Vattenfall develops “climate-smarter concrete” for hydropower structures

Concrete dam

Vattenfall has developed a climate-smart hydropower concrete with less cement content that can reduce carbon dioxide emissions by about a quarter.

Cement production generates large carbon dioxide emissions. Reducing the cement content of construction concrete directly reduces strain on the environment, Vattenfall said. One way to reduce cement quantity and heat development internationally is to use by-products that react with cement. This method has been combined with lessons learned from Vattenfall’s major periods of expansion in the 1950s and 1960s to develop a climate-smart concrete concept.

The first major structures using this new concrete have recently been built at the Lilla Edet power station in Göta älv near Gothenburg in Sweden. Vattenfall is replacing parts of the existing dam with a brand new one by 2024. Various methods have been investigated to reduce the amount of cement in construction concrete, thereby reducing both the burden on the climate and the need for cooling. Extensive tests have been carried out to ensure that the concrete works for construction purposes and, above all, meets the requirements for dam safety and durability for over 100 years from now.

Lower temperature reduces risk of cracking

Casting rough concrete structures creates exacting demands for handling the temperature increase that occurs inside the concrete. Otherwise, cracks can appear. One common method is after-cooling via pipes inside the rough concrete structures to reduce the temperature increase. However, the reduced amount of cement gives a lower temperature increase than usual.

There is also a positive effect on the working environment for the construction workers, as the large amount of cooling pipes inside the castings otherwise leads to tight spaces and difficulties in evacuating people in the event of an accident.

“The objective was to define a climate-smart concrete concept that is ready to be implemented at the start of construction. This is as long as a maintained or extended service life can be assured for the structures and that from a production point of view it’s a robust concrete concept that does not cause disruption or cost increases in the construction phase,” says Erik Nordström, development engineer at Vattenfall R&D.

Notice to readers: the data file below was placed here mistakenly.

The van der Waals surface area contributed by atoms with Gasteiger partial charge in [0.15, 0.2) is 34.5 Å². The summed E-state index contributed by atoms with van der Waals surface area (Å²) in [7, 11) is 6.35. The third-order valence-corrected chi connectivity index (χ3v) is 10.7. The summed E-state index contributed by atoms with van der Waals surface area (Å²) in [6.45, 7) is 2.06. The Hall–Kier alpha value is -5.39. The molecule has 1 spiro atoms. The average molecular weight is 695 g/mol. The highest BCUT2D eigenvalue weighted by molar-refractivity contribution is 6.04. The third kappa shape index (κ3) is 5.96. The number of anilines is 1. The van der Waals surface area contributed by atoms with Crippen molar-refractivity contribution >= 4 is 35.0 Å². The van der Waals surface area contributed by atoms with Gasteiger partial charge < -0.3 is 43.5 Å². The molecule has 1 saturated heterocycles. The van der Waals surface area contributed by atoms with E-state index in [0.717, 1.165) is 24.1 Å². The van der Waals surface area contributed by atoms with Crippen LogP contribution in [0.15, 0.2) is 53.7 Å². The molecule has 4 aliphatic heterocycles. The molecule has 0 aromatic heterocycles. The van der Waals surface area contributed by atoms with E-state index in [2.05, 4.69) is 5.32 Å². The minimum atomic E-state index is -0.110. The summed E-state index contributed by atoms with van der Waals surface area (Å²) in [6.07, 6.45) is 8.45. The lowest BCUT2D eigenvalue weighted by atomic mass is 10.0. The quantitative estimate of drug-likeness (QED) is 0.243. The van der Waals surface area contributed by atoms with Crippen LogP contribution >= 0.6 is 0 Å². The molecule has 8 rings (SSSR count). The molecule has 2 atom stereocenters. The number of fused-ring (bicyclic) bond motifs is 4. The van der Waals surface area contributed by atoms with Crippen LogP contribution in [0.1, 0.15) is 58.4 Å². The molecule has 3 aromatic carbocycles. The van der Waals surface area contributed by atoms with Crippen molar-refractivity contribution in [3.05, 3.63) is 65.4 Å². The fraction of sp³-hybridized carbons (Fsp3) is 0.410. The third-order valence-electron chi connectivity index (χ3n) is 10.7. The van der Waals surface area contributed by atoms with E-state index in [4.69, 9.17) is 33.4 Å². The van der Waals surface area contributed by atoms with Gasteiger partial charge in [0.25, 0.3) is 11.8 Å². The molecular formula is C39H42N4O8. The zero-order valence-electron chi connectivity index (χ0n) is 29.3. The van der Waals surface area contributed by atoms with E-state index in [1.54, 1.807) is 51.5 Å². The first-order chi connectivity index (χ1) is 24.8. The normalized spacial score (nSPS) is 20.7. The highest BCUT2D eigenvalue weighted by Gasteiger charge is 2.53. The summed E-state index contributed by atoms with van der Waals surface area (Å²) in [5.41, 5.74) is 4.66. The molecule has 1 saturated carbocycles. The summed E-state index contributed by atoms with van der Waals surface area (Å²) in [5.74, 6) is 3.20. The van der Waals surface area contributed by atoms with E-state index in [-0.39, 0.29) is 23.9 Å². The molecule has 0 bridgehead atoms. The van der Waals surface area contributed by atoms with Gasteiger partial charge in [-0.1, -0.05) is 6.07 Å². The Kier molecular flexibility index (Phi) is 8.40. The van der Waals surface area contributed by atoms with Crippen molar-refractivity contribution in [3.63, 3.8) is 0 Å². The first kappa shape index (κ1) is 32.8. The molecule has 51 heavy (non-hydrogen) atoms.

To ensure the developed concrete concept works in practice, a full-scale demonstration casting was carried out together with the contractor, NCC, and the concrete supplier, Thomas Concrete Group. This gave the opportunity to test pump the concrete over a longer distance, and concrete workers were given the opportunity to evaluate whether the properties worked from a practical point of view. The demonstration casting went excellently without pump stops. Monitoring of temperature increase and strain during setting was done using fiber optic measurements in collaboration with Chalmers University of Technology.

There are also future plans to use this concrete concept, for example, with wind power, although some adjustments would then be required for the composition of the concrete. “You could use this concept when, for example, casting wind power foundations, although the actual composition of the concrete would then probably need to be slightly adjusted to suit the specific exposure environment,” says Nordström. 

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Elizabeth Ingram is content director for the Hydro Review website and HYDROVISION International. She has more than 17 years of experience with the hydroelectric power industry. Follow her on Twitter @ElizabethIngra4 .

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